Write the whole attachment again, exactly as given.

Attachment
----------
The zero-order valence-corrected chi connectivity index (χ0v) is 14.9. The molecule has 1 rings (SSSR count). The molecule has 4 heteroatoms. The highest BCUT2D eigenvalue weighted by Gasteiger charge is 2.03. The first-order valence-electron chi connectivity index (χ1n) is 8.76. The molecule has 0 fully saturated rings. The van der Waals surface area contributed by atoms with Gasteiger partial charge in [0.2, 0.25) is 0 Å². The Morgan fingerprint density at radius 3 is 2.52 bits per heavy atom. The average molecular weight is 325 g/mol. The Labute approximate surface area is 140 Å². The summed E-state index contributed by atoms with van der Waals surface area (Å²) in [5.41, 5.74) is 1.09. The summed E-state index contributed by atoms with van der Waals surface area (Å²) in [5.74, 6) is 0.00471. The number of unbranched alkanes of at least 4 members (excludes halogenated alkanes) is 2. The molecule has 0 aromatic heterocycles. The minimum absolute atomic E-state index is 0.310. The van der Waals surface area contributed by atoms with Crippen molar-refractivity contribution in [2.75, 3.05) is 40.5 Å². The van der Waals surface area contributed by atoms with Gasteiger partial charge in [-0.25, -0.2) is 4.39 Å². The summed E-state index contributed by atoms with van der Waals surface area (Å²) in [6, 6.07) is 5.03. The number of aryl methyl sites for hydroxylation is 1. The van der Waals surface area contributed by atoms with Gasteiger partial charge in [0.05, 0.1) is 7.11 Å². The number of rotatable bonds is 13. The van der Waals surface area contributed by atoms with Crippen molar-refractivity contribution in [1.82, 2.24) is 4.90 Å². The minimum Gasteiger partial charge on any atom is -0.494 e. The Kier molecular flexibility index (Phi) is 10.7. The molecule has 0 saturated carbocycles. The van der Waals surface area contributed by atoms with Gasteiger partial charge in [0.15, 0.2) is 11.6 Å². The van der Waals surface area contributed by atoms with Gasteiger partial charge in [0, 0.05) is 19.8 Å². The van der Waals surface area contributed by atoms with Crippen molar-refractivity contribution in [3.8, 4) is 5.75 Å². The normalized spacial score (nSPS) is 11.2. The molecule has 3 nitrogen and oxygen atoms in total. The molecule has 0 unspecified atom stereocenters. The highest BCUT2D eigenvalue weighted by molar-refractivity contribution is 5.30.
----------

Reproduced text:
The zero-order valence-corrected chi connectivity index (χ0v) is 14.9. The molecule has 1 rings (SSSR count). The molecule has 4 heteroatoms. The highest BCUT2D eigenvalue weighted by Gasteiger charge is 2.03. The first-order valence-electron chi connectivity index (χ1n) is 8.76. The molecule has 0 fully saturated rings. The van der Waals surface area contributed by atoms with Gasteiger partial charge in [0.2, 0.25) is 0 Å². The Morgan fingerprint density at radius 3 is 2.52 bits per heavy atom. The average molecular weight is 325 g/mol. The Labute approximate surface area is 140 Å². The summed E-state index contributed by atoms with van der Waals surface area (Å²) in [5.41, 5.74) is 1.09. The summed E-state index contributed by atoms with van der Waals surface area (Å²) in [5.74, 6) is 0.00471. The number of unbranched alkanes of at least 4 members (excludes halogenated alkanes) is 2. The molecule has 0 aromatic heterocycles. The minimum absolute atomic E-state index is 0.310. The van der Waals surface area contributed by atoms with Crippen molar-refractivity contribution in [2.75, 3.05) is 40.5 Å². The van der Waals surface area contributed by atoms with Gasteiger partial charge in [-0.25, -0.2) is 4.39 Å². The summed E-state index contributed by atoms with van der Waals surface area (Å²) in [6, 6.07) is 5.03. The number of aryl methyl sites for hydroxylation is 1. The van der Waals surface area contributed by atoms with Gasteiger partial charge in [0.05, 0.1) is 7.11 Å². The number of rotatable bonds is 13. The van der Waals surface area contributed by atoms with Crippen molar-refractivity contribution in [1.82, 2.24) is 4.90 Å². The minimum Gasteiger partial charge on any atom is -0.494 e. The Kier molecular flexibility index (Phi) is 10.7. The molecule has 0 saturated carbocycles. The van der Waals surface area contributed by atoms with Gasteiger partial charge in [0.15, 0.2) is 11.6 Å². The van der Waals surface area contributed by atoms with Gasteiger partial charge in [0, 0.05) is 19.8 Å². The van der Waals surface area contributed by atoms with Crippen molar-refractivity contribution in [3.8, 4) is 5.75 Å². The normalized spacial score (nSPS) is 11.2. The molecule has 3 nitrogen and oxygen atoms in total. The molecule has 0 unspecified atom stereocenters. The highest BCUT2D eigenvalue weighted by molar-refractivity contribution is 5.30.